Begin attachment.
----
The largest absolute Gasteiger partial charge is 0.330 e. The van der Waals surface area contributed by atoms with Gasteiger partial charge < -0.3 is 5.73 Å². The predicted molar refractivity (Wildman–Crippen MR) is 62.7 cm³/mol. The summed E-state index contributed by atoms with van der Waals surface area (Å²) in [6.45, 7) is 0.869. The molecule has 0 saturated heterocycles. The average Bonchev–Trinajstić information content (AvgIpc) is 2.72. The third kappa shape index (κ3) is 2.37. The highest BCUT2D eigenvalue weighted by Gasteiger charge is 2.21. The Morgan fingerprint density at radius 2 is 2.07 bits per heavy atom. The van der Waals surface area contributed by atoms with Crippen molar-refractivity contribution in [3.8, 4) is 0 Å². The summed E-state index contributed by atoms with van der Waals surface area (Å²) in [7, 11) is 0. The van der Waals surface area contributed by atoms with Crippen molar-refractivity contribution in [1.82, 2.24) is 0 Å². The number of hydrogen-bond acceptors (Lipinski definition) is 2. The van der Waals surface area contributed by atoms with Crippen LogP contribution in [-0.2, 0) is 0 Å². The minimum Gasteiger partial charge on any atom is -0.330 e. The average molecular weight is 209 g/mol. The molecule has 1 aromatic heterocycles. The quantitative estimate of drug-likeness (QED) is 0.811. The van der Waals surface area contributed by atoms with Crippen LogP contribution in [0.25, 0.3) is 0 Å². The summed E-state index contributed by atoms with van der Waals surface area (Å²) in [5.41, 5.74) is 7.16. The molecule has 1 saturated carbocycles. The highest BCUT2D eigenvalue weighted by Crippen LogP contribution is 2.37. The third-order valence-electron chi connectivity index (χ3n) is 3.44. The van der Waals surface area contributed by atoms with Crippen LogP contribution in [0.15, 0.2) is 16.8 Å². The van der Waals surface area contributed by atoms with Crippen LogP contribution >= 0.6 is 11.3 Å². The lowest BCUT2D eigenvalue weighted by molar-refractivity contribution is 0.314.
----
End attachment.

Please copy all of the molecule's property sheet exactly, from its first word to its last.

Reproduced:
The largest absolute Gasteiger partial charge is 0.330 e. The van der Waals surface area contributed by atoms with Gasteiger partial charge < -0.3 is 5.73 Å². The predicted molar refractivity (Wildman–Crippen MR) is 62.7 cm³/mol. The summed E-state index contributed by atoms with van der Waals surface area (Å²) in [6.45, 7) is 0.869. The molecule has 0 saturated heterocycles. The average Bonchev–Trinajstić information content (AvgIpc) is 2.72. The third kappa shape index (κ3) is 2.37. The highest BCUT2D eigenvalue weighted by Gasteiger charge is 2.21. The Morgan fingerprint density at radius 2 is 2.07 bits per heavy atom. The van der Waals surface area contributed by atoms with Crippen molar-refractivity contribution in [3.8, 4) is 0 Å². The summed E-state index contributed by atoms with van der Waals surface area (Å²) in [7, 11) is 0. The van der Waals surface area contributed by atoms with Crippen molar-refractivity contribution in [1.82, 2.24) is 0 Å². The number of hydrogen-bond acceptors (Lipinski definition) is 2. The van der Waals surface area contributed by atoms with Crippen LogP contribution in [-0.2, 0) is 0 Å². The minimum Gasteiger partial charge on any atom is -0.330 e. The average molecular weight is 209 g/mol. The molecule has 1 aromatic heterocycles. The quantitative estimate of drug-likeness (QED) is 0.811. The van der Waals surface area contributed by atoms with Crippen LogP contribution in [0.25, 0.3) is 0 Å². The summed E-state index contributed by atoms with van der Waals surface area (Å²) in [5.41, 5.74) is 7.16. The molecule has 1 saturated carbocycles. The highest BCUT2D eigenvalue weighted by Crippen LogP contribution is 2.37. The third-order valence-electron chi connectivity index (χ3n) is 3.44. The van der Waals surface area contributed by atoms with Crippen LogP contribution in [0.15, 0.2) is 16.8 Å². The van der Waals surface area contributed by atoms with Crippen LogP contribution >= 0.6 is 11.3 Å². The lowest BCUT2D eigenvalue weighted by molar-refractivity contribution is 0.314.